"Landlockedness" makes about as much sense as "having too few new economy companies to invest in" in 1999 and beginning of 2000.

    Also, "wanting to live there" is an even bigger joke. A very high percentage of condos in those hot cities are empty or occupied only for a few weeks in a year.

  • On 30 Aug 2014 in Iwog Idiocy Strikes Again, Reality said:

    iwog says

    1. Shelter in desirable areas will always be limited by geography. Blame the government on the fact that San Francisco is surrounded on three sides by water?

    You have a definitional problem there. How do you define "desirable"? Obviously San Francisco population count is not huge. You are implicitly defining "desirable" as price going up. Surrounded by three sides by water alone is not the reason why prices go up: there are plenty places in Michigan where land is surrounded on three sides by water. What makes San Francisco land price go up is the fiat money printing being pumped into Silicon Valley; once the price starts going up at higher rate than other places, it attracts greater and greater share of further excess money printing . . . just like all the dot-com's were able to disproportionally attract the excess money printing from the central bank between 1997 to 1999.

  • On 30 Aug 2014 in Iwog Idiocy Strikes Again, Reality said:

    A second one that he deleted:

    ===============
    Reality says

    iwog says

    Reality says

    LOL, like a mosquito born in May thinks itself as the cause of global warming in northern hemisphere in the next two months of its brief life.

    Hardly. I netted 6 figures from the oil futures market back in 2008 and 2009. Where do you think the money came from?

    I also covered the trade live on this very board.

    LOL. Even if the 6 figures number were true, do you realize the size of oil futures market? The mosquito generating some frictional heat with its flapping wings and thinking itself as the cause of global warming is very good parallel to your thinking. BTW, I doubt you netted 6 figures number, seeing that you are so proud of your few thousand a month rent income. LOL.

  • On 30 Aug 2014 in My first real estate bear thread (ever), Reality said:

    iwog says

    I personally increased the price of your gasoline back in 2008 and 2009. Thanks!!

    LOL, like a mosquito born in May thinks itself as the cause of global warming in northern hemisphere in the next two months of its brief life.

  • On 30 Aug 2014 in My first real estate bear thread (ever), Reality said:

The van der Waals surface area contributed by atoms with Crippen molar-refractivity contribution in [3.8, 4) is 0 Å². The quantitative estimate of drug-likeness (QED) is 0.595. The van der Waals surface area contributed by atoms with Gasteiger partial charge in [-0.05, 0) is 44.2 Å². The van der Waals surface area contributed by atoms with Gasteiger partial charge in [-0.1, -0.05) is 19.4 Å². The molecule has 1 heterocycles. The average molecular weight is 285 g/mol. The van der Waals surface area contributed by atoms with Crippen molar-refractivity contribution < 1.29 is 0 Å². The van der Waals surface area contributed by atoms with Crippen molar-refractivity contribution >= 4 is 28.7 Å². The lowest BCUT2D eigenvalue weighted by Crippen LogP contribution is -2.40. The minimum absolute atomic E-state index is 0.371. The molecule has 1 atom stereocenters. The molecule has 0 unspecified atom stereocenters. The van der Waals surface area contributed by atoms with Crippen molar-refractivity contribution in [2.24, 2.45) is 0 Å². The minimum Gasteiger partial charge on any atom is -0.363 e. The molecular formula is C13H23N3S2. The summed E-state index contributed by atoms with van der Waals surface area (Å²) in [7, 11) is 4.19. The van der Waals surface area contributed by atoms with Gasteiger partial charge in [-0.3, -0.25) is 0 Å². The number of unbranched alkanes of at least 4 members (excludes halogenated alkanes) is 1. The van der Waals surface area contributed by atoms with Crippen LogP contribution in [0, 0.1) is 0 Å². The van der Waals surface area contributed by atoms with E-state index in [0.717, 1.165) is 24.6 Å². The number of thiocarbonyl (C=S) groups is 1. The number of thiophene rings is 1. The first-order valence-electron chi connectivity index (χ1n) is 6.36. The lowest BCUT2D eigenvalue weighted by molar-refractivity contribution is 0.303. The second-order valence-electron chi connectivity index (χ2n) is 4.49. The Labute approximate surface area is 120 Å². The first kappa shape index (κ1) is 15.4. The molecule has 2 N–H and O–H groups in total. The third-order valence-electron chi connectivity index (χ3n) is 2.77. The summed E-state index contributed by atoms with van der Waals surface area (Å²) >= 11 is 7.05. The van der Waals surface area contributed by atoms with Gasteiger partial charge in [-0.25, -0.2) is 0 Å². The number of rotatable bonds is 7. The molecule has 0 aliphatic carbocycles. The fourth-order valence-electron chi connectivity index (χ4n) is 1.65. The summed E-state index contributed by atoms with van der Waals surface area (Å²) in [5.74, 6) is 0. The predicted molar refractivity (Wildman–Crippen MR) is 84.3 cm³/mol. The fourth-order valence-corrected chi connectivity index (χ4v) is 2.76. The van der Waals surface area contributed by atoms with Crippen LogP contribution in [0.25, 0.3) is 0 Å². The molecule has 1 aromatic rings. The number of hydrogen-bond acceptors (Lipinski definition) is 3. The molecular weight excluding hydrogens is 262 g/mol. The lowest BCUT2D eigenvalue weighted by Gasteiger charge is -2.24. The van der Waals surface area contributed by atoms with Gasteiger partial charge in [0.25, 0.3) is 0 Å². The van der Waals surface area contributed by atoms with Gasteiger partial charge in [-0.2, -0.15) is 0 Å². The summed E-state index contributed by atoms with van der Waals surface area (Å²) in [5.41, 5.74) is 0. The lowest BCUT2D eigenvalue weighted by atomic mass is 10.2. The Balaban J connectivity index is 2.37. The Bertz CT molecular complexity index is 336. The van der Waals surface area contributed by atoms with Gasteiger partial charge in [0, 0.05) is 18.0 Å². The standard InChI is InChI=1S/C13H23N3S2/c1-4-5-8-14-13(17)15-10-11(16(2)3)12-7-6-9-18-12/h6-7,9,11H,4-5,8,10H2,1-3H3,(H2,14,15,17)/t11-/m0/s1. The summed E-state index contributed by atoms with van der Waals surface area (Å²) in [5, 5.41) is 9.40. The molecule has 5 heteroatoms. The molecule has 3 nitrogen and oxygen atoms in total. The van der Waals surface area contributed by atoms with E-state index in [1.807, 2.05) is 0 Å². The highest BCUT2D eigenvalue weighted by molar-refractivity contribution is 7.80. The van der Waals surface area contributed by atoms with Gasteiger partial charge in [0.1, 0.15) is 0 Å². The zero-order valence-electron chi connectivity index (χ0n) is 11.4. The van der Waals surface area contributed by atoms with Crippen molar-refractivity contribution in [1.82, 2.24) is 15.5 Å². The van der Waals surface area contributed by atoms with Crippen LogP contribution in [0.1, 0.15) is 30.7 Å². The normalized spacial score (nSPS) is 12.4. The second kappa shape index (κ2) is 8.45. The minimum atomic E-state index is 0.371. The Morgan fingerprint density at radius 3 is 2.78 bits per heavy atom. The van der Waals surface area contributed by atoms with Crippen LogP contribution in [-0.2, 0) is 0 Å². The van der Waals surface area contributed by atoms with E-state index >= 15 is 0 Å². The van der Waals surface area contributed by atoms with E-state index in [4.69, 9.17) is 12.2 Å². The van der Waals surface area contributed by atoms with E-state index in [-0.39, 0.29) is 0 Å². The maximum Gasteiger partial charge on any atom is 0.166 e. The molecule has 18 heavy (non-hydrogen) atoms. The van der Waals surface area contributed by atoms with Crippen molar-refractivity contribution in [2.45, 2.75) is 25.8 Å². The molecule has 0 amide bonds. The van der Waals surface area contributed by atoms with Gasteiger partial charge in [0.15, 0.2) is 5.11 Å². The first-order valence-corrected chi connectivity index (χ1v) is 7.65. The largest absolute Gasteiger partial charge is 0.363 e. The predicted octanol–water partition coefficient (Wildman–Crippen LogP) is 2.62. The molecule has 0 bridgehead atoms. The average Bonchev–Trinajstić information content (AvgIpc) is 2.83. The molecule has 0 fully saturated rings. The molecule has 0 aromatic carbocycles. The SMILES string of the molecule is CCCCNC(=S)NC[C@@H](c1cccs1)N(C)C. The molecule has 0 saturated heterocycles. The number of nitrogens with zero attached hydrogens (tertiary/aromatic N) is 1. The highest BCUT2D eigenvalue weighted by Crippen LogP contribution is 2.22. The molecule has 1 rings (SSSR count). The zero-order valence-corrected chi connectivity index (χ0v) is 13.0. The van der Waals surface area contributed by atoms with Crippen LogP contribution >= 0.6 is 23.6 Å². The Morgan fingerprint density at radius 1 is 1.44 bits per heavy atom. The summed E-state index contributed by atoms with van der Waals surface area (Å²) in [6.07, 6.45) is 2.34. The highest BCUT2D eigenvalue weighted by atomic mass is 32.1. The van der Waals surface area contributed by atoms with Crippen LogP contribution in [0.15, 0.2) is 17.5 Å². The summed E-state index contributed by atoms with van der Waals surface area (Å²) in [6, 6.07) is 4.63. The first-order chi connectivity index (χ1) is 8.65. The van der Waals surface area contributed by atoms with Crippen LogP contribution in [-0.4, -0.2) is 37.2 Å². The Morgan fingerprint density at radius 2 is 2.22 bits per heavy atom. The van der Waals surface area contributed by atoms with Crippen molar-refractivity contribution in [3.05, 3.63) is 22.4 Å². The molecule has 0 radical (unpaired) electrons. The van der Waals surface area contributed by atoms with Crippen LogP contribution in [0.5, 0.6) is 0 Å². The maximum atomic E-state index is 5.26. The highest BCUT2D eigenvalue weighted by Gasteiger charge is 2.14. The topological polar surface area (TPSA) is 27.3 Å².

iwog says

    Reality says

    Rapid increase in real estate price was/is indication of demand for that particular class of goods/services not being met. Commodity price appreciation is indicative of similar unmet demand

    Oh you think? Why did gold fucking crash after you and your Austrian nitwits were predicting $5000 an ounce?

    You have absolutely no knowledge of how markets work and you are utterly incapable of discussing them.

    I never predicted gold reaching $5000/ounce being eminent in 2011. OTOH, at some point in the future, gold will of course reach $5000 per ounce and beyond. It was $35/ounce only 4-5 decades ago. On a logorithmic scale, $1300 is already 70+% the way from $35 to $5000: it takes more than 5 doublings to go from 35 to $1300, only less than 2 doublings along the same path to $5000. Basic math.

  • On 30 Aug 2014 in My first real estate bear thread (ever), Reality said:

    iwog says

    Reality says

    The British Pound Sterling was the pre-eminent reserve currency of the world for a century and half prior to the Brettonwoods Conference of 1944. After that, it has become one of the reserve currencies of the world, secondary to the US Dollar. The UK did experience significant inflation in the post WWII era.

    So your argument and the argument you are defending, namely that a reserve currency is immune high inflation applies to the #1 reserve currency, (dollar) #2 reserve currency, (Euro) #3 reserve currency, (pound) and what..........#4-20 also?

    You're just making shit up like you always do.

    Not at all. You claimed the UK currency was never a reserve currency. I was pointing out your factual error. As simple as that.

Home   Tips and Tricks   Questions or suggestions? Mail p@patrick.net   Thank you for your kind donations

Page took 230 milliseconds to create.